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Nonnewaug High School's Chief News Source

NHS Chief Advocate

Nonnewaug High School's Chief News Source

NHS Chief Advocate

Nonnewaugs Scott Meyer, left, was honored as the recipient of the 2024 Michael H. Savage Spirit of Sport Award at the CAS-CIAC Scholar Athlete Banquet on May 5 at the Aqua Turf Club in Southington. (Courtesy of the CIAC)
Nonnewaug’s Meyer Wins Prestigious CIAC Perseverance Award
Gianna Lodice '24, Senior Editor • June 10, 2024
Nonnewaug boys soccer coach Toby Denman, left, and assistant coach Josh Kornblut address the team after a game last season. Denman says hes tried to learn how to be an effective coach by observing the ones hes played for and coached with. (Kyle Brennan)
Crocker: Coaches Can Have a Positive Impact — or a Negative One
Anna Crocker '26, Junior Editor • June 10, 2024
Nonnewaugs Ellie McDonald dribbles the ball during a game last season. McDonalds nickname is Smellie -- one of many Chief names that exist on the girls soccer team. (Courtesy of Noreen Chung)
The (Nick)name Game: Teammates Bond Over Inside Jokes
Audrey Doran '27, Reporter • June 10, 2024
Kyle Viveros is ready on his toes, awaiting the ball. Viveros and Landon Parks took home the BL doubles title. (Courtesy of Sophia Cenatiempo)
Nonnewaug Repeats as Class S State Runner-Up in Boys Tennis (PHOTOS)
Addison Bushka '27, Reporter • June 10, 2024
Chief Advocate editor-in-chief Izzy DiNunzio bids farewell after four years in Nonnewaugs journalism program. (Courtesy of Izzy DiNunzio)
DiNunzio: Journalism is More Than Just Words
Izzy DiNunzio '24, Editor-In-Chief • June 10, 2024
Deme Jones looks at students orphan portraits at Nonnewaug’s art show on June 6.
Artists 'Shine' at Nonnewaug's Annual Art Show (PHOTOS)
Brynn Clampett '26, Reporter • June 7, 2024
The memorial for Chester Carruthers. (Courtesy of Find-a-Grave)
The Chief Suspect Podcast: Chester Carruthers
Izzy DiNunzio '24, Editor-in-Chief • June 7, 2024
Nonnewaug girls tennis seniors, from left, Maggie Keane, Skylar Chung, Maylan Hardisty, Kiley Stampp, Sam Duncan pose on their senior night. (Courtesy of Noreen Chung)
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Ava Hirleman '27, Reporter • June 7, 2024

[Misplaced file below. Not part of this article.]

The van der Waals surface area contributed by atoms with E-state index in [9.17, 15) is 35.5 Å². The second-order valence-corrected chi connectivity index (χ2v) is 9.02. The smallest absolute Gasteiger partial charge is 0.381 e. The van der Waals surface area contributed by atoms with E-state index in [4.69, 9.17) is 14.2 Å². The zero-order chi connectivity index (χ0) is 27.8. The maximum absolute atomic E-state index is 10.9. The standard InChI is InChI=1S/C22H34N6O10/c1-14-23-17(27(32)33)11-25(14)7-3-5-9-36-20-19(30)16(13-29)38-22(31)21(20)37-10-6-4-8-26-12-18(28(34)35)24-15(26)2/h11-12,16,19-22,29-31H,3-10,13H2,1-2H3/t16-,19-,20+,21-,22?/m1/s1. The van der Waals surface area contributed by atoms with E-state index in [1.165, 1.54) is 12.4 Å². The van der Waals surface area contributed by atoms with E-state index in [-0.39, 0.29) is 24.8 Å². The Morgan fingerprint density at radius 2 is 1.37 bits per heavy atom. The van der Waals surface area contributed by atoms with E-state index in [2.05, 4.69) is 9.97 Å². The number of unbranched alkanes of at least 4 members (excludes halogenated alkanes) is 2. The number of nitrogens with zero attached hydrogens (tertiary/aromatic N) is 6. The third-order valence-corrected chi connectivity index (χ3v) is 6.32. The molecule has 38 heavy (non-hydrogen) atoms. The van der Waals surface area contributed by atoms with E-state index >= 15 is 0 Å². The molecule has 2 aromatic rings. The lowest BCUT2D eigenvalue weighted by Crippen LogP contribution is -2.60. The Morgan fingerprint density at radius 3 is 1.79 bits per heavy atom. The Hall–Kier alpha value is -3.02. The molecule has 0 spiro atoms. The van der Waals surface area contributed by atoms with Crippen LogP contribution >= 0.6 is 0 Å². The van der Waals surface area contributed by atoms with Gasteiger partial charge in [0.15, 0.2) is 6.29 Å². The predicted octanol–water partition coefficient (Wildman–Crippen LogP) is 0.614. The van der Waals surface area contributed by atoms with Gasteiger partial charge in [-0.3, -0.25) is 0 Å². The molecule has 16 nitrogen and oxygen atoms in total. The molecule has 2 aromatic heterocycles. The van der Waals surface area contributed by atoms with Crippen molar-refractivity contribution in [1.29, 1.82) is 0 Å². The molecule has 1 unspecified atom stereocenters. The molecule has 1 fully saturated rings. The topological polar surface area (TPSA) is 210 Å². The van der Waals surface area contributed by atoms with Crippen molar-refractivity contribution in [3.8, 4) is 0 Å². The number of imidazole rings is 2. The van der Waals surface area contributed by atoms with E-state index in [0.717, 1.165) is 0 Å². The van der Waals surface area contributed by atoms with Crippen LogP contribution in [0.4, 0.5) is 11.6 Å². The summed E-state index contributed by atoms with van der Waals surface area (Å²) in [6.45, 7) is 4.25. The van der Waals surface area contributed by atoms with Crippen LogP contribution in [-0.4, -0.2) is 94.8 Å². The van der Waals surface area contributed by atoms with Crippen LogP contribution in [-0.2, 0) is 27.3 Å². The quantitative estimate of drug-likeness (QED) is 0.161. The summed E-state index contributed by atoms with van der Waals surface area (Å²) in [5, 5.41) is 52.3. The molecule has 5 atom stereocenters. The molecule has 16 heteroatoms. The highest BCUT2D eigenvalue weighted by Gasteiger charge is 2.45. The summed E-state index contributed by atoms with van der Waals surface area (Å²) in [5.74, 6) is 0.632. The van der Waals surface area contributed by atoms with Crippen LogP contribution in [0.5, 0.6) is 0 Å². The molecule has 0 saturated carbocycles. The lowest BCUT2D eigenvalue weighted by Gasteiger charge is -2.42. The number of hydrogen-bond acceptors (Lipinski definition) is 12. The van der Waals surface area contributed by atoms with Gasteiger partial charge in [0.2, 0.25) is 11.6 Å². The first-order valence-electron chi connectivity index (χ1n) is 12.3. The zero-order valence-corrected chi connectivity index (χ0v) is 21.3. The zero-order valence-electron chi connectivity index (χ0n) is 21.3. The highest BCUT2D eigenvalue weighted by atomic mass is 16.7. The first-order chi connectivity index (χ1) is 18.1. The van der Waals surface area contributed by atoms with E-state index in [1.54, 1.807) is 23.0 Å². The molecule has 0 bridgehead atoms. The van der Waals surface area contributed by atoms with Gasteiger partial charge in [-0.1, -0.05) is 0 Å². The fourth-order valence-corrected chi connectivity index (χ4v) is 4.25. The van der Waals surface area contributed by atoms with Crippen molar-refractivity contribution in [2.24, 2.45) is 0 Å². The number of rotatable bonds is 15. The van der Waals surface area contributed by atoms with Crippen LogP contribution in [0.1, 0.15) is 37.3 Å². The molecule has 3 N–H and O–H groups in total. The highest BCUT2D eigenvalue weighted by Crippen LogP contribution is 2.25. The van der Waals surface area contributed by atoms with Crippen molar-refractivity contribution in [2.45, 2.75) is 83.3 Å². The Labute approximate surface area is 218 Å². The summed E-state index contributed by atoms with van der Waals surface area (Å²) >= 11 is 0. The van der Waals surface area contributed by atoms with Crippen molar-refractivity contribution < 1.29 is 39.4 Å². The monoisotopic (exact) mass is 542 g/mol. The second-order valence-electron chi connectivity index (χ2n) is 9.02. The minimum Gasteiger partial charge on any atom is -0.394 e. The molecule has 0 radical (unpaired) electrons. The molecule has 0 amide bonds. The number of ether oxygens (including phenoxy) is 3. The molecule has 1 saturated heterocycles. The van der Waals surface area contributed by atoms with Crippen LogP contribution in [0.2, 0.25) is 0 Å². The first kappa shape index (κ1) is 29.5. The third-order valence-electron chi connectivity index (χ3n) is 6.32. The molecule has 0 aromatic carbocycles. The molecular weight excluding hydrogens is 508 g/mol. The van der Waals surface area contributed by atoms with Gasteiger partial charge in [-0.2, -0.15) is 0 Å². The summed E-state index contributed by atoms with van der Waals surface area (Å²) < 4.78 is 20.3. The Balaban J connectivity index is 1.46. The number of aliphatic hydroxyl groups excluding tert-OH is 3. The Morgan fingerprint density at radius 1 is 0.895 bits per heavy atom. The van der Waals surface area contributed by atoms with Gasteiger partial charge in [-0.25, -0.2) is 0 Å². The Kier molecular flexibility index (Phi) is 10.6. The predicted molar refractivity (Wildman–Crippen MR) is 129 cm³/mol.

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Let's Talk Nonne: Year-End Wrap-Up
Katie Savulak '26 and Morgan Willis '26June 7, 2024
Nonnewaug freshmen discuss their worries about the testing, including potential AP exams, they have to take next year.
Savulak: AP Tests Aren't That Stressful
Katie Savulak '26, Reporter • June 6, 2024

Wallingford Disappearance Affects Vincent Family Dynamic

The house that Doreen vanished from. Her new home was in quite a rural area having farmland quite literally across the road. Further down the road there are currently multiple farms. One can imagine how rural it must have been 36 years ago. (Google Maps)

WALLINGFORD — Doreen Vincent was only 12 when she disappeared from her home, 1316 Whirlwind Hill Road, in Wallingford, Connecticut. She had lived there for only 10 days, having just moved in with her father, Mark and stepmother, Sharon. She was not happy about the move, being upset at the ruralness of Wallingford and being away from her friends in Bridgeport.

Doreen disappeared sometime between 8 and 9 o’clock on the night of June 15, 1988. She had gotten into an argument with her father after which she, according to him, grabbed some clothes and money and left.

A photo of Doreen from before she went missing. If still alive Doreen would be 48 years old. To reflect this multiple age progressions have been made of her at different ages.

Mark also would say that he just simply saw her at 8 p.m. when he headed into his workshop, and then, at 9 p.m., popped into her bedroom at which point he found her missing.

Whatever truly happened, he didn’t tell anybody about Doreen being gone until 11:30 when Sharon returned home from church. Even then it would take 3 more days for him to report her missing due in part to Doreen having run away and hitchhiked to her mother’s home previously.

On June 17, Doreen’s mother, Donna Lee, was supposed to pick her up. Donna would call them although she received no response due to Mark having taken the phone off the wall. On the 18th, Donna went over to their home, where Mark, according to CT Insider, tried to tell Donna that Doreen was at her mother’s house.

It was only then that Donna realized that Doreen was missing.

Mark reportedly seemed unbothered by her disappearance and only agreed to report her as missing after Donna insisted.

Initially, due to the previous instance of having run away, law enforcement believed that Doreen had run away, again. This would change after several concerning revelations came to light, namely about Mark.